• Familiarise yourself with the latest scam attempts so you can more easily spot a fake email, phone call, SMS or website

HMRC Covid-19 Scams

Taxpayers have been targeted by a variety of HMRC coronavirus scams telling them – among other things – that they can claim a refund to help protect themselves from coronavirus or that they owe a £250 fine for leaving the house more than once. Both of these claims are fake and should be reported immediately.

What to watch out for:

  • Emails or SMS containing links that redirect to a fake HMRC logo-bearing website
  • Emails or calls from someone claiming to be from HMRC saying that you are owed a tax refund and asking you to click on a link or to give information such as your name, credit card or bank details
  • Messages encouraging you to share personal and financial details

Tips to protect yourself:

  • Do not respond to any communication you feel isn’t genuine or is asking for sensitive information. Instead, contact HMRC via published and official channels
  • Do not click on any links in any related message. This is not how HMRC would advise you of a potential tax refund
  • Report scams to the HMRC right away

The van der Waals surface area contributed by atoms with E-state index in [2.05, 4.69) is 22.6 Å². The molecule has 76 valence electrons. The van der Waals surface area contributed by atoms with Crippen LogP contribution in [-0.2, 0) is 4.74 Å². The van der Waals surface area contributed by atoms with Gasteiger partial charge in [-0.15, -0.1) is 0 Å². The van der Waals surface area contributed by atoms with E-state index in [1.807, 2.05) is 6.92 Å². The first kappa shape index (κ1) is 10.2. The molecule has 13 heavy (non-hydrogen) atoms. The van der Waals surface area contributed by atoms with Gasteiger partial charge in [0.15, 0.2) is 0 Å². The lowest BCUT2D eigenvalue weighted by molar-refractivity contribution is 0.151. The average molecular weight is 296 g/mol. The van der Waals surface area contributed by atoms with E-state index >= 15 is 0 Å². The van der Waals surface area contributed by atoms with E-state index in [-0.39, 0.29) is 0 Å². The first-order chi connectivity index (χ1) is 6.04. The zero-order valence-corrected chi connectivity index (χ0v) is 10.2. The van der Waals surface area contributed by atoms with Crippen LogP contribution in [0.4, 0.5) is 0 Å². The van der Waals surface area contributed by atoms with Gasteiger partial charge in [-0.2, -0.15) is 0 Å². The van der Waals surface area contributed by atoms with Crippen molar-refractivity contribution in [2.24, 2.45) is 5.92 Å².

Investment and Pension Fraud

With the downturn in money markets, it is natural to worry about pensions and savings. However, criminals are taking advantage of this investment anxiety to carry out largely the same types of banking scams used to gain access to card details and bank accounts.

What to watch out for:

  • Like with bank fraud, watch out for emails, calls and SMS from people claiming to have information about your pension or investment accounts and needing your personal details to help you
  • Be very wary of all electronic communication asking you to click a link, open an attachment, or visit a website in order to gain information or help with your pension

Tips to protect yourself:

  • Do not respond or reply. Instead, contact your pension provider yourself and verify the authenticity of the communication
  • Check with the FCA register for further information authenticating the person and/or firm who contacted you
  • Contact your pension provider yourself to check the validity of any suspicious message received